Behind a blog launch
A couple months ago, Elizabeth approached me about working with Kim and her folks on moving their archives or columns into a blog format. They also wanted to use blog technology going forward and were curious what the best way to do this was.
1) What blog platform to use?
The first big decision was what blog platform to use. The companyh wanted a blog hosted on their actual servers so TypePad was out. They wanted full control over templates so Blogger was out. And they wanted to conserve costs so Movable Type was out. We went with WordPress. Also, I know WordPress best out of these four systems well and felt I could easily shoehorn their existing structure into the WordPress taxonomy.
2) Multiple blogs or multiple categories?
The Compass Life Designs site featured expert coaches in multiple topics so the first question to decide was would we have a separate blog for each topic area or one overall blog, moving the topics into the blog’s categories. The latter was chosen because it made administrating the site easier, plus when readers search the blog they can search across all topics and not be limited to just one topic area.
3) Existing design or new templates?
To speed up the migration to a blog platform, the existing templates and design were preserved. Further, having Jason, the designer and webhost, focus on the graphic design and another person (me) focus on getting that design to work in the constraints of WordPress allowed us to move faster as well.
4) Import new content or start afresh?
Compass had a backlog of hundreds of columns in their topic areas. We decided to import back to Fall of 2006 forwards. This way, visitors to the new blogs would not see an ’empty room’ but a full archive of dozens or articles among several categories. Since the original column pages were all hand-coded, a Compass staffer had to manually cut and paste entries into the blog platform. They then backdated each post to the proper date and assigned it to one of our authors. A second-phase will be to follow-up with integrating the rest of the older content into the blog.
5) Should authors post themselves or have an admin do it?
To keep training time down, we decided to create each author/columnist as a user/author in WordPress, but have one person post the content. Several of the columnists are big movers in the coaching world and don’t have the time to learn WordPress and post themselves.
6) Push ezines or feeds?
A big topic of discussion was what to ‘push’. Since most of the Compass audience aren’t early adopters of technology, we decided to make ezine subscriptions to the site the prominent means to capture contact information. To preserve the previous topic area model, a separate feed was created for each category in the blog. This way, readers can subscribe to only the categories they want to read. Eventually we will publish an overall site feed as well.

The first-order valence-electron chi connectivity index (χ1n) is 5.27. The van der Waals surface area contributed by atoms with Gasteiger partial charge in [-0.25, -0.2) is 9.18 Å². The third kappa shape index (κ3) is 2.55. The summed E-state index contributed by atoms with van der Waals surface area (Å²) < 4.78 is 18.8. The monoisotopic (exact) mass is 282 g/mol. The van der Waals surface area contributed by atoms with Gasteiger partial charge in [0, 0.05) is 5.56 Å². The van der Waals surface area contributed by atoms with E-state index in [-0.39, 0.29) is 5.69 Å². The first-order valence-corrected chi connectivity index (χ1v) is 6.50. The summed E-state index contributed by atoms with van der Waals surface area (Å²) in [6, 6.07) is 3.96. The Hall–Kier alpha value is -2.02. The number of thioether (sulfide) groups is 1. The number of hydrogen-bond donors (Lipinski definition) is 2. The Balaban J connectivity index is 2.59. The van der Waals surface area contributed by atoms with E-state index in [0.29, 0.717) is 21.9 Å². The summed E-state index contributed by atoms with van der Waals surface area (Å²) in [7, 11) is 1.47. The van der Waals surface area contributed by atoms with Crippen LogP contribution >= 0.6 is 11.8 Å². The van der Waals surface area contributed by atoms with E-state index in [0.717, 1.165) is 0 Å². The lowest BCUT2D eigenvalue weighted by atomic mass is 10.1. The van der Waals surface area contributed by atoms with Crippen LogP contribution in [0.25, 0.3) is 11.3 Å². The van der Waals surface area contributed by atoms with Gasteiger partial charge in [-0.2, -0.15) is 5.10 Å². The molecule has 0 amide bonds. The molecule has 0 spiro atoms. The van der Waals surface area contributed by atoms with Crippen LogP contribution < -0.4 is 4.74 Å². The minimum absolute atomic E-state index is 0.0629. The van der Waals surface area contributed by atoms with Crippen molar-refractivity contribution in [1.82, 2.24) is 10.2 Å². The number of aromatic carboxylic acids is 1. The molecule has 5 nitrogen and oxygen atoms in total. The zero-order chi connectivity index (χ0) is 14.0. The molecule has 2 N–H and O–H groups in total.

7) Comments or not?
Comment approval/moderation was turned on for each post so that readers could submit posts but an admin had to approve them before they appeared. Since much of the Compass audience are new to blogs, they might take some orientation time to learn how to use the commenting function correctly. We routed all comments to the blog admin instead of having each author receive their comments in order to keep noise to the authors to a minimum.
My first formal call with Compass was December 11. The WordPress installation was done the next day by the systems guy and I trained the admin on the 15th. Content was loaded in while the graphic designer and I sliced up the templates and brought them into the WordPress theme structure. The first release of templates was around January 3. The next weekend we did some more tweaks. Smartly, we built in several days for any troubleshooting needed (I had some WordPress code that needed to be spanked for misbehaving and then a special dispensation to make it look good in Internet Explorer). The blogs went live on Tuesday January 16, just one month after we started – and that’s including the Christmas and New Year’s holidays.
We used the Google Analytics plugin to implement Google’s stats and traffic tracking package. This will make conversion goals and sharing traffic reports much easier than parsing server logs.
10) Going Forward
We didn’t try and do it all at one time. Future phases of the blog’s development will include implementing search, related posts, blogrolls and adverts/offers aligned to a particular post’s content.